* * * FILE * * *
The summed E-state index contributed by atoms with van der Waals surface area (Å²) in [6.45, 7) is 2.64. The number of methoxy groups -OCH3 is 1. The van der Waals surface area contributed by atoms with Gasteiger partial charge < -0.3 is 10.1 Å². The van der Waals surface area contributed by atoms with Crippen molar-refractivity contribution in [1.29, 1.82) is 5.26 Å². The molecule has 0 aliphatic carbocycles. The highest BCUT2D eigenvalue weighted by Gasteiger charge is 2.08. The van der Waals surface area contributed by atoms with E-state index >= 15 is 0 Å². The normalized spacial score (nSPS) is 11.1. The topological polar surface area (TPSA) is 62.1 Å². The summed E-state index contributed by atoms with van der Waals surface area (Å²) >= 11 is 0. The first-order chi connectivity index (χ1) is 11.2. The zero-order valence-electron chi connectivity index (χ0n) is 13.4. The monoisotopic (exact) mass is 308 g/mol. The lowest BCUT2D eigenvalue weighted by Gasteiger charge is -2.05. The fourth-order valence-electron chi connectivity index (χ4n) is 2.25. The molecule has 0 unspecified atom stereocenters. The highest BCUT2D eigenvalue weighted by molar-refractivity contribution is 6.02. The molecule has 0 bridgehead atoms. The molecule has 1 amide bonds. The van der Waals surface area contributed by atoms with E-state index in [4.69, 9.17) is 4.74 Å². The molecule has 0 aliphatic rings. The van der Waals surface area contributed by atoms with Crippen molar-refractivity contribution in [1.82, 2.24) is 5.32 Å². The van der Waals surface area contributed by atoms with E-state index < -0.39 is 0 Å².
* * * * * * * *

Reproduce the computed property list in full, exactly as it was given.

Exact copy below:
The summed E-state index contributed by atoms with van der Waals surface area (Å²) in [6.45, 7) is 2.64. The number of methoxy groups -OCH3 is 1. The van der Waals surface area contributed by atoms with Gasteiger partial charge < -0.3 is 10.1 Å². The van der Waals surface area contributed by atoms with Crippen molar-refractivity contribution in [1.29, 1.82) is 5.26 Å². The molecule has 0 aliphatic carbocycles. The highest BCUT2D eigenvalue weighted by Gasteiger charge is 2.08. The van der Waals surface area contributed by atoms with E-state index >= 15 is 0 Å². The normalized spacial score (nSPS) is 11.1. The topological polar surface area (TPSA) is 62.1 Å². The summed E-state index contributed by atoms with van der Waals surface area (Å²) >= 11 is 0. The first-order chi connectivity index (χ1) is 11.2. The zero-order valence-electron chi connectivity index (χ0n) is 13.4. The monoisotopic (exact) mass is 308 g/mol. The lowest BCUT2D eigenvalue weighted by Gasteiger charge is -2.05. The fourth-order valence-electron chi connectivity index (χ4n) is 2.25. The molecule has 0 unspecified atom stereocenters. The highest BCUT2D eigenvalue weighted by molar-refractivity contribution is 6.02. The molecule has 0 bridgehead atoms. The molecule has 1 amide bonds. The van der Waals surface area contributed by atoms with E-state index in [4.69, 9.17) is 4.74 Å². The molecule has 0 aliphatic rings. The van der Waals surface area contributed by atoms with Crippen molar-refractivity contribution in [1.82, 2.24) is 5.32 Å². The van der Waals surface area contributed by atoms with E-state index < -0.39 is 0 Å².